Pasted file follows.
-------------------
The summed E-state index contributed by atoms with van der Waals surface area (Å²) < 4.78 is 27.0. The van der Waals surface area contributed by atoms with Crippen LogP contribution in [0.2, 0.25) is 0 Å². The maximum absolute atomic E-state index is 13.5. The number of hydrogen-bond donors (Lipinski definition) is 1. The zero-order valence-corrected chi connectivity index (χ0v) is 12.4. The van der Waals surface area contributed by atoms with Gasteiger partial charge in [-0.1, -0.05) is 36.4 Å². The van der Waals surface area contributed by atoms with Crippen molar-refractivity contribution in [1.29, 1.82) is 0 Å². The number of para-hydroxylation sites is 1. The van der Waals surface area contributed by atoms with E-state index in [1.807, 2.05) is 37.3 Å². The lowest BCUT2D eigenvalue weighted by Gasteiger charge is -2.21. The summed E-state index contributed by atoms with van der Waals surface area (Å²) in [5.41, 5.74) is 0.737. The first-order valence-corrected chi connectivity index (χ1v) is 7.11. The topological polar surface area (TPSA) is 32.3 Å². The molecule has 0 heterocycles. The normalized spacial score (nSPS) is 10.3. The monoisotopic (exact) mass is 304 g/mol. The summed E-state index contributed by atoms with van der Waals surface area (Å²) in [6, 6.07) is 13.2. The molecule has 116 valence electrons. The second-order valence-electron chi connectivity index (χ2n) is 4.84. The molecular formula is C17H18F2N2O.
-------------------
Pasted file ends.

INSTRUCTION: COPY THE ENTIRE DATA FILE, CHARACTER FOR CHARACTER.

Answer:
The summed E-state index contributed by atoms with van der Waals surface area (Å²) < 4.78 is 27.0. The van der Waals surface area contributed by atoms with Crippen LogP contribution in [0.2, 0.25) is 0 Å². The maximum absolute atomic E-state index is 13.5. The number of hydrogen-bond donors (Lipinski definition) is 1. The zero-order valence-corrected chi connectivity index (χ0v) is 12.4. The van der Waals surface area contributed by atoms with Gasteiger partial charge in [-0.1, -0.05) is 36.4 Å². The van der Waals surface area contributed by atoms with Crippen molar-refractivity contribution in [1.29, 1.82) is 0 Å². The number of para-hydroxylation sites is 1. The van der Waals surface area contributed by atoms with E-state index in [1.807, 2.05) is 37.3 Å². The lowest BCUT2D eigenvalue weighted by Gasteiger charge is -2.21. The summed E-state index contributed by atoms with van der Waals surface area (Å²) in [5.41, 5.74) is 0.737. The first-order valence-corrected chi connectivity index (χ1v) is 7.11. The topological polar surface area (TPSA) is 32.3 Å². The molecule has 0 heterocycles. The normalized spacial score (nSPS) is 10.3. The monoisotopic (exact) mass is 304 g/mol. The summed E-state index contributed by atoms with van der Waals surface area (Å²) in [6, 6.07) is 13.2. The molecule has 116 valence electrons. The second-order valence-electron chi connectivity index (χ2n) is 4.84. The molecular formula is C17H18F2N2O.